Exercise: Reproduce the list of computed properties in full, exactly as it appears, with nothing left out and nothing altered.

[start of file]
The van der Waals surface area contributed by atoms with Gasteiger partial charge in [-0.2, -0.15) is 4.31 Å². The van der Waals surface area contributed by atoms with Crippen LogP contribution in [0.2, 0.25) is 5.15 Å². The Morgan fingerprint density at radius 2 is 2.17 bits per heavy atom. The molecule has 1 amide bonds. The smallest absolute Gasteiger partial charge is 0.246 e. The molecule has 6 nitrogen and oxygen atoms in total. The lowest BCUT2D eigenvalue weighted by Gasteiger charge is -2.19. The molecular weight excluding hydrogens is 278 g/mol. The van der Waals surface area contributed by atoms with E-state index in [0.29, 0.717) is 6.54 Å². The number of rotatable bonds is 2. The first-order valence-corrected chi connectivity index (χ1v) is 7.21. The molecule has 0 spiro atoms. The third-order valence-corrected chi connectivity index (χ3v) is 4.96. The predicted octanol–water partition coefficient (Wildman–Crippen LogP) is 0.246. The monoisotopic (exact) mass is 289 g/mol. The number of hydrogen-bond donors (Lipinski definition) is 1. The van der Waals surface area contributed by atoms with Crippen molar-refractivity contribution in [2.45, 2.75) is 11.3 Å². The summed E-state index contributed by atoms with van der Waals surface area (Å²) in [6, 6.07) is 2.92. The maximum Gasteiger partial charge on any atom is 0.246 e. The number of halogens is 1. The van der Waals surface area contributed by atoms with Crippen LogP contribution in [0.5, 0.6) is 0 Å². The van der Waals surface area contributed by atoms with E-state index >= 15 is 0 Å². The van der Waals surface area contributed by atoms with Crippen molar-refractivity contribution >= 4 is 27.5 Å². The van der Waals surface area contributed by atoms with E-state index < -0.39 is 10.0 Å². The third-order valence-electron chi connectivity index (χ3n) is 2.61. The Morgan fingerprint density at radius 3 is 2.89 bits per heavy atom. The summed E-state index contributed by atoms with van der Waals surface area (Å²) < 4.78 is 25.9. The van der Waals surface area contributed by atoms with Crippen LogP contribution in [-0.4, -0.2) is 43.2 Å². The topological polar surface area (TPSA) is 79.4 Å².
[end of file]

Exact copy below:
The van der Waals surface area contributed by atoms with Gasteiger partial charge in [-0.2, -0.15) is 4.31 Å². The van der Waals surface area contributed by atoms with Crippen LogP contribution in [0.2, 0.25) is 5.15 Å². The Morgan fingerprint density at radius 2 is 2.17 bits per heavy atom. The molecule has 1 amide bonds. The smallest absolute Gasteiger partial charge is 0.246 e. The molecule has 6 nitrogen and oxygen atoms in total. The lowest BCUT2D eigenvalue weighted by Gasteiger charge is -2.19. The molecular weight excluding hydrogens is 278 g/mol. The van der Waals surface area contributed by atoms with E-state index in [0.29, 0.717) is 6.54 Å². The number of rotatable bonds is 2. The first-order valence-corrected chi connectivity index (χ1v) is 7.21. The molecule has 0 spiro atoms. The third-order valence-corrected chi connectivity index (χ3v) is 4.96. The predicted octanol–water partition coefficient (Wildman–Crippen LogP) is 0.246. The monoisotopic (exact) mass is 289 g/mol. The number of hydrogen-bond donors (Lipinski definition) is 1. The van der Waals surface area contributed by atoms with Crippen molar-refractivity contribution in [2.45, 2.75) is 11.3 Å². The summed E-state index contributed by atoms with van der Waals surface area (Å²) in [6, 6.07) is 2.92. The maximum Gasteiger partial charge on any atom is 0.246 e. The number of halogens is 1. The van der Waals surface area contributed by atoms with Crippen LogP contribution in [0.5, 0.6) is 0 Å². The van der Waals surface area contributed by atoms with E-state index >= 15 is 0 Å². The van der Waals surface area contributed by atoms with Crippen molar-refractivity contribution >= 4 is 27.5 Å². The van der Waals surface area contributed by atoms with E-state index < -0.39 is 10.0 Å². The third-order valence-electron chi connectivity index (χ3n) is 2.61. The Morgan fingerprint density at radius 3 is 2.89 bits per heavy atom. The summed E-state index contributed by atoms with van der Waals surface area (Å²) < 4.78 is 25.9. The van der Waals surface area contributed by atoms with Crippen LogP contribution in [-0.4, -0.2) is 43.2 Å². The topological polar surface area (TPSA) is 79.4 Å².